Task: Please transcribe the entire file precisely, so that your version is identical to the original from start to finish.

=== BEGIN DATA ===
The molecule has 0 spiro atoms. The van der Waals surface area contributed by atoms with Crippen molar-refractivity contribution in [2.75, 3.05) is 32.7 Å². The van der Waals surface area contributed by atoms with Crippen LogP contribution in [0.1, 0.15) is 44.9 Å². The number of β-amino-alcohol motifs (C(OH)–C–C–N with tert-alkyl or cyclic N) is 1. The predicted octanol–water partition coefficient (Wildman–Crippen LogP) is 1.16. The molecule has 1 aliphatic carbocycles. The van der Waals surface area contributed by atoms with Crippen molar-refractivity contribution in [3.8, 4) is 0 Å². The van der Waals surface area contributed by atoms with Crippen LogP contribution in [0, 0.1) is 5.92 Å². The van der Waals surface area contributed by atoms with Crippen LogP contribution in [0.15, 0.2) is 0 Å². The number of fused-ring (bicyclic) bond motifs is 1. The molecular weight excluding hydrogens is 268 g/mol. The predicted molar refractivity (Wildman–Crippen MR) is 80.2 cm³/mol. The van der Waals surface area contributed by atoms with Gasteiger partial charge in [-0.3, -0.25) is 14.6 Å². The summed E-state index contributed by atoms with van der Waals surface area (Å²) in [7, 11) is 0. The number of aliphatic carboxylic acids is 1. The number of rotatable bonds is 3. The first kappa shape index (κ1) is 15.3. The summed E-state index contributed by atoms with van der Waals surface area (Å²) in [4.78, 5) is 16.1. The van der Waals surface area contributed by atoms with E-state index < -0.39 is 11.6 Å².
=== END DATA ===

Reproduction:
The molecule has 0 spiro atoms. The van der Waals surface area contributed by atoms with Crippen molar-refractivity contribution in [2.75, 3.05) is 32.7 Å². The van der Waals surface area contributed by atoms with Crippen LogP contribution in [0.1, 0.15) is 44.9 Å². The number of β-amino-alcohol motifs (C(OH)–C–C–N with tert-alkyl or cyclic N) is 1. The predicted octanol–water partition coefficient (Wildman–Crippen LogP) is 1.16. The molecule has 1 aliphatic carbocycles. The van der Waals surface area contributed by atoms with Crippen molar-refractivity contribution in [3.8, 4) is 0 Å². The van der Waals surface area contributed by atoms with Crippen LogP contribution in [0, 0.1) is 5.92 Å². The van der Waals surface area contributed by atoms with Crippen LogP contribution in [0.15, 0.2) is 0 Å². The number of fused-ring (bicyclic) bond motifs is 1. The molecular weight excluding hydrogens is 268 g/mol. The predicted molar refractivity (Wildman–Crippen MR) is 80.2 cm³/mol. The van der Waals surface area contributed by atoms with Gasteiger partial charge in [-0.3, -0.25) is 14.6 Å². The summed E-state index contributed by atoms with van der Waals surface area (Å²) in [7, 11) is 0. The number of aliphatic carboxylic acids is 1. The number of rotatable bonds is 3. The first kappa shape index (κ1) is 15.3. The summed E-state index contributed by atoms with van der Waals surface area (Å²) in [4.78, 5) is 16.1. The van der Waals surface area contributed by atoms with E-state index < -0.39 is 11.6 Å².